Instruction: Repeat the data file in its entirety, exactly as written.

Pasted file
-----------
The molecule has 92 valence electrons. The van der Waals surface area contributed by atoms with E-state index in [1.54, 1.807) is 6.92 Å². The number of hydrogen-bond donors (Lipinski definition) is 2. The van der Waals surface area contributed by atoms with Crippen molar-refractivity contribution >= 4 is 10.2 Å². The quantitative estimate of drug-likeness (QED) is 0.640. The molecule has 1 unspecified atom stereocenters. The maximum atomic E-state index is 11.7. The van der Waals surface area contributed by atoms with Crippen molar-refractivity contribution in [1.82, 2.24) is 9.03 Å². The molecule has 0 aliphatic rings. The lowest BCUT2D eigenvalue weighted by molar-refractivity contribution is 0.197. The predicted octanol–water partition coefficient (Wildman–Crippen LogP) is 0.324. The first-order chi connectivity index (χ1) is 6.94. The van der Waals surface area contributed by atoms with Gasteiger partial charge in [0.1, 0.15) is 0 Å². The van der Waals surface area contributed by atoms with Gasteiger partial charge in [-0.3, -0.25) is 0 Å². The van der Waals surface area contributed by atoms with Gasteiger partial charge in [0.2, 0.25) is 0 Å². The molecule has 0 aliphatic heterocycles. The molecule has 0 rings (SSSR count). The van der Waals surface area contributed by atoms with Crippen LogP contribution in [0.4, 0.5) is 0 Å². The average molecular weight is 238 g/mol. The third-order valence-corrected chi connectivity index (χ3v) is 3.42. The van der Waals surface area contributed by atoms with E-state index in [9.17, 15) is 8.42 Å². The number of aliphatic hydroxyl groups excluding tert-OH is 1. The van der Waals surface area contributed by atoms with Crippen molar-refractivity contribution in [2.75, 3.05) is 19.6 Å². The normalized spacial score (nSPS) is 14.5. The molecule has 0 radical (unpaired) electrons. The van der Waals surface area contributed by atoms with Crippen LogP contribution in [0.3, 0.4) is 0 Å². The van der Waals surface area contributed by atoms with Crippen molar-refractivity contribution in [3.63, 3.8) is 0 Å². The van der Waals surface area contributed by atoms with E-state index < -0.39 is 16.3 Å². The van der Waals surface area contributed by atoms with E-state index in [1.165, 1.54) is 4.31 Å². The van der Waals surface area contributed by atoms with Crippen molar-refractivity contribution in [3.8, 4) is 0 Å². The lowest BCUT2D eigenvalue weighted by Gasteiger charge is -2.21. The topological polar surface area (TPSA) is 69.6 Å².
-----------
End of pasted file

The molecule has 92 valence electrons. The van der Waals surface area contributed by atoms with E-state index in [1.54, 1.807) is 6.92 Å². The number of hydrogen-bond donors (Lipinski definition) is 2. The van der Waals surface area contributed by atoms with Crippen molar-refractivity contribution >= 4 is 10.2 Å². The quantitative estimate of drug-likeness (QED) is 0.640. The molecule has 1 unspecified atom stereocenters. The maximum atomic E-state index is 11.7. The van der Waals surface area contributed by atoms with Crippen molar-refractivity contribution in [1.82, 2.24) is 9.03 Å². The molecule has 0 aliphatic rings. The lowest BCUT2D eigenvalue weighted by molar-refractivity contribution is 0.197. The predicted octanol–water partition coefficient (Wildman–Crippen LogP) is 0.324. The first-order chi connectivity index (χ1) is 6.94. The van der Waals surface area contributed by atoms with Gasteiger partial charge in [0.1, 0.15) is 0 Å². The van der Waals surface area contributed by atoms with Gasteiger partial charge in [-0.3, -0.25) is 0 Å². The van der Waals surface area contributed by atoms with Gasteiger partial charge in [0.2, 0.25) is 0 Å². The molecule has 0 aliphatic heterocycles. The molecule has 0 rings (SSSR count). The van der Waals surface area contributed by atoms with Crippen LogP contribution in [0.4, 0.5) is 0 Å². The average molecular weight is 238 g/mol. The third-order valence-corrected chi connectivity index (χ3v) is 3.42. The van der Waals surface area contributed by atoms with E-state index in [9.17, 15) is 8.42 Å². The number of aliphatic hydroxyl groups excluding tert-OH is 1. The van der Waals surface area contributed by atoms with Crippen molar-refractivity contribution in [2.75, 3.05) is 19.6 Å². The normalized spacial score (nSPS) is 14.5. The molecule has 0 radical (unpaired) electrons. The van der Waals surface area contributed by atoms with Crippen LogP contribution in [0.3, 0.4) is 0 Å². The van der Waals surface area contributed by atoms with Crippen molar-refractivity contribution in [3.63, 3.8) is 0 Å². The van der Waals surface area contributed by atoms with E-state index < -0.39 is 16.3 Å². The van der Waals surface area contributed by atoms with E-state index in [1.165, 1.54) is 4.31 Å². The van der Waals surface area contributed by atoms with Crippen molar-refractivity contribution in [3.8, 4) is 0 Å². The lowest BCUT2D eigenvalue weighted by Gasteiger charge is -2.21. The topological polar surface area (TPSA) is 69.6 Å².